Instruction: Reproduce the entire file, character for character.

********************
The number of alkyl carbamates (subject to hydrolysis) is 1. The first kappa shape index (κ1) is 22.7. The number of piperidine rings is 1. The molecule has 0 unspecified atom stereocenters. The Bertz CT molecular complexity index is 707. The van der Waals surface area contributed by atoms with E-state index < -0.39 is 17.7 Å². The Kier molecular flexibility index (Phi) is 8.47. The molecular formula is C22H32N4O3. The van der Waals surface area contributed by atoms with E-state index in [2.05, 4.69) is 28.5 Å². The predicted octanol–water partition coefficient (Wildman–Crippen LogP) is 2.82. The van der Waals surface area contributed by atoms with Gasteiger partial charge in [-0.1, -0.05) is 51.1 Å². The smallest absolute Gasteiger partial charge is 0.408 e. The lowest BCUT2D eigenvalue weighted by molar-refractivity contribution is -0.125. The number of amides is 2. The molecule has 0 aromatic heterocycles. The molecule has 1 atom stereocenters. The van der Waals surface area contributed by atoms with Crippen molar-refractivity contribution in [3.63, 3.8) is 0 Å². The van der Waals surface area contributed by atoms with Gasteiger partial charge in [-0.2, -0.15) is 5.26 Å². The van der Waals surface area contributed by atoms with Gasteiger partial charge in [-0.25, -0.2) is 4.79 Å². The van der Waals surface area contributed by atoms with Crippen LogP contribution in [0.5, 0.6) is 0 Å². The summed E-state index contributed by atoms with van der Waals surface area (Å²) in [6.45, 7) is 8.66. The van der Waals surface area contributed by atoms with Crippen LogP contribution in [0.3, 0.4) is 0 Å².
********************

The number of alkyl carbamates (subject to hydrolysis) is 1. The first kappa shape index (κ1) is 22.7. The number of piperidine rings is 1. The molecule has 0 unspecified atom stereocenters. The Bertz CT molecular complexity index is 707. The van der Waals surface area contributed by atoms with E-state index < -0.39 is 17.7 Å². The Kier molecular flexibility index (Phi) is 8.47. The molecular formula is C22H32N4O3. The van der Waals surface area contributed by atoms with E-state index in [2.05, 4.69) is 28.5 Å². The predicted octanol–water partition coefficient (Wildman–Crippen LogP) is 2.82. The van der Waals surface area contributed by atoms with Gasteiger partial charge in [-0.1, -0.05) is 51.1 Å². The smallest absolute Gasteiger partial charge is 0.408 e. The lowest BCUT2D eigenvalue weighted by molar-refractivity contribution is -0.125. The number of amides is 2. The molecule has 0 aromatic heterocycles. The molecule has 1 atom stereocenters. The van der Waals surface area contributed by atoms with Crippen molar-refractivity contribution in [3.63, 3.8) is 0 Å². The van der Waals surface area contributed by atoms with Gasteiger partial charge in [-0.2, -0.15) is 5.26 Å². The van der Waals surface area contributed by atoms with Gasteiger partial charge in [-0.25, -0.2) is 4.79 Å². The van der Waals surface area contributed by atoms with Crippen LogP contribution in [0.5, 0.6) is 0 Å². The summed E-state index contributed by atoms with van der Waals surface area (Å²) in [6.45, 7) is 8.66. The van der Waals surface area contributed by atoms with Crippen LogP contribution in [0.3, 0.4) is 0 Å².